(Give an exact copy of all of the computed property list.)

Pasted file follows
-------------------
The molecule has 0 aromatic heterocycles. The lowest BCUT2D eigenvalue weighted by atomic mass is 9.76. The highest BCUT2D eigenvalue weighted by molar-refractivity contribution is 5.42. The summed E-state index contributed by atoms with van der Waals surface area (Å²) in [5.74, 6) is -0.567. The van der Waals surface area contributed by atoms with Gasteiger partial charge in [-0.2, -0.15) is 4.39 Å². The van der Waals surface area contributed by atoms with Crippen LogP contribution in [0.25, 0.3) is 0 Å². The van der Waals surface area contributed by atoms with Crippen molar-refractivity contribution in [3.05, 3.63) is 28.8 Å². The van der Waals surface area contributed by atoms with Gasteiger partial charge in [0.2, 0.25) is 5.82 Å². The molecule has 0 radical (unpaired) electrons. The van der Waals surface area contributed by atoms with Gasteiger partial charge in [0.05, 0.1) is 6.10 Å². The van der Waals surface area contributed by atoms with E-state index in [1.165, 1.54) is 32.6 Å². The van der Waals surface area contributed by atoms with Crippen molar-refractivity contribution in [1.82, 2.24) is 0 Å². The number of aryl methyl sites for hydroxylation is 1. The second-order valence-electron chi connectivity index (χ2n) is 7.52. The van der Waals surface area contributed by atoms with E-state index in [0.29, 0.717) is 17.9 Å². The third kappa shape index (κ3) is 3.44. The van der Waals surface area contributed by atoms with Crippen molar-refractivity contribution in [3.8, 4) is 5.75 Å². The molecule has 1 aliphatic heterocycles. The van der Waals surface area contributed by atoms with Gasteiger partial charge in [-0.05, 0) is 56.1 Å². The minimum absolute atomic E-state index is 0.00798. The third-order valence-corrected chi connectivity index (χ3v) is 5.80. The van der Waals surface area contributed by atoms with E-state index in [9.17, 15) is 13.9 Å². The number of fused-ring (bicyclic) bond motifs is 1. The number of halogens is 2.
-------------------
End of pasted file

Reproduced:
The molecule has 0 aromatic heterocycles. The lowest BCUT2D eigenvalue weighted by atomic mass is 9.76. The highest BCUT2D eigenvalue weighted by molar-refractivity contribution is 5.42. The summed E-state index contributed by atoms with van der Waals surface area (Å²) in [5.74, 6) is -0.567. The van der Waals surface area contributed by atoms with Gasteiger partial charge in [-0.2, -0.15) is 4.39 Å². The van der Waals surface area contributed by atoms with Crippen LogP contribution in [0.25, 0.3) is 0 Å². The van der Waals surface area contributed by atoms with Crippen molar-refractivity contribution in [3.05, 3.63) is 28.8 Å². The van der Waals surface area contributed by atoms with Gasteiger partial charge in [0.2, 0.25) is 5.82 Å². The molecule has 0 radical (unpaired) electrons. The van der Waals surface area contributed by atoms with Gasteiger partial charge in [0.05, 0.1) is 6.10 Å². The van der Waals surface area contributed by atoms with E-state index in [1.165, 1.54) is 32.6 Å². The van der Waals surface area contributed by atoms with Crippen molar-refractivity contribution in [1.82, 2.24) is 0 Å². The number of aryl methyl sites for hydroxylation is 1. The second-order valence-electron chi connectivity index (χ2n) is 7.52. The van der Waals surface area contributed by atoms with E-state index in [0.29, 0.717) is 17.9 Å². The third kappa shape index (κ3) is 3.44. The van der Waals surface area contributed by atoms with Crippen molar-refractivity contribution in [3.8, 4) is 5.75 Å². The molecule has 1 aliphatic heterocycles. The van der Waals surface area contributed by atoms with Gasteiger partial charge in [-0.05, 0) is 56.1 Å². The minimum absolute atomic E-state index is 0.00798. The third-order valence-corrected chi connectivity index (χ3v) is 5.80. The van der Waals surface area contributed by atoms with E-state index in [9.17, 15) is 13.9 Å². The number of fused-ring (bicyclic) bond motifs is 1. The number of halogens is 2.